I did want to correct one thing that Kim Messick did in this very good essay, or at least left readers with the impression, that there was an IRS scandal. Even from hours after the media spread the news with the lede the IRS had “targeted” conservative groups, we knew that no conservative group has been denied its 501 tax exempt status, not one. We have since found out that language was used in the executive summary of the Inspector General’s report at the request of the perennially sleazy Darrell Issa (R-CA). Having grown up around the religious I have developed a automatic ignore mechanism. For my entire life they have been screaming and whining about their victim-hood. Beck is a fair example. he makes tens of millions of dollars a year. he does not make any great products, has never invented anything, if he wants to build a bridge he will have to call someone with the intelligence and expertise to do it. He has a mediocre mind, but is clover at manipulating his core audience. They buy his books, products and give him the ratings to make money from advertising. What does he do. he literally cries over how tough his life is. He goes on and on about how America is going to hell in a hand basket as he counts the stacks of money he has. As the tea party and far Right libertarians will always tell you in a comments section, they have houses and cars and pay taxes. Which is another way of saying they are doing well, yet thw end times are around the corner and they are suffering untold, immeasurable hardships. They’re both doing fine and carrying tremendous burdens. God loves them and is directly looking after them, yet their lives are also pure hell. Conservatives have been one big bundle of hypocrisy and cognitive dissonance for decades. They’re going to run that old dog until it dies, then stuff it and run it some more.

6 of the Nuttiest Right-Wing Statements Just from this Week Alone. Conservatives want us to understand two things, they hate immigrants and they will only tolerant their own brand of religious extremism.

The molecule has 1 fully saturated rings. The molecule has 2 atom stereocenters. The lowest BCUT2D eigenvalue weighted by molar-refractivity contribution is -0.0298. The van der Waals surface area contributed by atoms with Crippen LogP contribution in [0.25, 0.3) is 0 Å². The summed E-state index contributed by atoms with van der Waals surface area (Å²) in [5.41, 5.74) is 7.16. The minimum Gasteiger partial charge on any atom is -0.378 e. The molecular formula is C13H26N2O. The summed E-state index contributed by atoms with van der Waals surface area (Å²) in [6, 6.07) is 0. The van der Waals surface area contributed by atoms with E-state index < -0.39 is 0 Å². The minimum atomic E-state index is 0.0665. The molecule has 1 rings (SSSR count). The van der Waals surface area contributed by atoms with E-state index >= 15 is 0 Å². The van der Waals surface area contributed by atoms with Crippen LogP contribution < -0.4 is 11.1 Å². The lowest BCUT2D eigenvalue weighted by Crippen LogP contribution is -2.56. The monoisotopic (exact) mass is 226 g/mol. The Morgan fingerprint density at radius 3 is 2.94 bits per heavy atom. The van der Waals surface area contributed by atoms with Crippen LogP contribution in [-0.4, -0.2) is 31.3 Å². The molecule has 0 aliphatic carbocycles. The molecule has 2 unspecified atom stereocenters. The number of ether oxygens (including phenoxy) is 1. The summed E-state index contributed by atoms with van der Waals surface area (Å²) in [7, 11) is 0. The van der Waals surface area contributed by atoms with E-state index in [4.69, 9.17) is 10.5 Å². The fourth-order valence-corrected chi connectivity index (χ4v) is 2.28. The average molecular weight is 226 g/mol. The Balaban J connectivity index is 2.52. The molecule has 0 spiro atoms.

Charter school threatened teachers for trying to unionize. And they’re using tax payer money to fight unionization. Hypocrisy is not just a noun, for conservatives it is an addictive drug.

Richard Wolff on Fighting for Economic Justice and Fair Wages. You can watch the video or read the transcript.

BILL MOYERS: But as the economist Dean Baker points out this week, “If the minimum wage had risen in step with productivity growth it would be over $16.50 an hour today.” We talk a lot about what’s happening to the middle class, but the American Dream’s really become a nightmare for the poor. Just about everyone has an opinion about the trouble we’re in – the blame game is at fever pitch in Washington, where obstinate Republicans and hapless Democrats once again play kick-the-can with the problems we face. You wish they would just stop and listen to Richard Wolff.

An attentive and systematic observer of capitalism and democracy, he taught economics for 25 years at the University of Massachusetts and has published books such as “Democracy at Work,” “Occupy the Economy,” and “Capitalism Hits the Fan: The Global Economic Meltdown and What to Do about It.”

Sarah Palin, Howard Dean, and Liberal Bloggers All Making Mistakes In Discussing the Medicare Independent Payment Advisory Board. I hope those liberal bloggers will read this and correct accordingly. Palin does not have enough character to admit errors.